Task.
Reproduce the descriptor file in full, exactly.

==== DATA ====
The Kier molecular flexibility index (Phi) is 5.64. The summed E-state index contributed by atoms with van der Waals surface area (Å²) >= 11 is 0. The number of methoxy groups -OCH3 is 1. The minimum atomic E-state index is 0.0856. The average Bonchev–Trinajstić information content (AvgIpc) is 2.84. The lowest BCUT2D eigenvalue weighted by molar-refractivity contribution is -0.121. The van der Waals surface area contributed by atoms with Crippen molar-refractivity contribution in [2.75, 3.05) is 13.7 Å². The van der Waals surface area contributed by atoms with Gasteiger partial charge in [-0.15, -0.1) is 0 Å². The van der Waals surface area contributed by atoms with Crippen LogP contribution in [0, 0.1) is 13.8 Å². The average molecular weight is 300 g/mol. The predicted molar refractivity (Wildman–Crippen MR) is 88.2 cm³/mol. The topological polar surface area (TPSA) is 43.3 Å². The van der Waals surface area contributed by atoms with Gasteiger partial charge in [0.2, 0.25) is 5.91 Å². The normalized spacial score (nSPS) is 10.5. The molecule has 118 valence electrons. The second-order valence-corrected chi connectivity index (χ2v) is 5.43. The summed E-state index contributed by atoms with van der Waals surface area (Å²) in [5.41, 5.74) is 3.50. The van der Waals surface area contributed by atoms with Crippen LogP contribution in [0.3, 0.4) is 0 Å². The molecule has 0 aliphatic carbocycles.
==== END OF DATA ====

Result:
The Kier molecular flexibility index (Phi) is 5.64. The summed E-state index contributed by atoms with van der Waals surface area (Å²) >= 11 is 0. The number of methoxy groups -OCH3 is 1. The minimum atomic E-state index is 0.0856. The average Bonchev–Trinajstić information content (AvgIpc) is 2.84. The lowest BCUT2D eigenvalue weighted by molar-refractivity contribution is -0.121. The van der Waals surface area contributed by atoms with Crippen molar-refractivity contribution in [2.75, 3.05) is 13.7 Å². The van der Waals surface area contributed by atoms with Gasteiger partial charge in [-0.15, -0.1) is 0 Å². The van der Waals surface area contributed by atoms with Crippen LogP contribution in [0, 0.1) is 13.8 Å². The average molecular weight is 300 g/mol. The predicted molar refractivity (Wildman–Crippen MR) is 88.2 cm³/mol. The topological polar surface area (TPSA) is 43.3 Å². The van der Waals surface area contributed by atoms with Gasteiger partial charge in [0.2, 0.25) is 5.91 Å². The normalized spacial score (nSPS) is 10.5. The molecule has 118 valence electrons. The second-order valence-corrected chi connectivity index (χ2v) is 5.43. The summed E-state index contributed by atoms with van der Waals surface area (Å²) in [5.41, 5.74) is 3.50. The van der Waals surface area contributed by atoms with Crippen LogP contribution in [0.3, 0.4) is 0 Å². The molecule has 0 aliphatic carbocycles.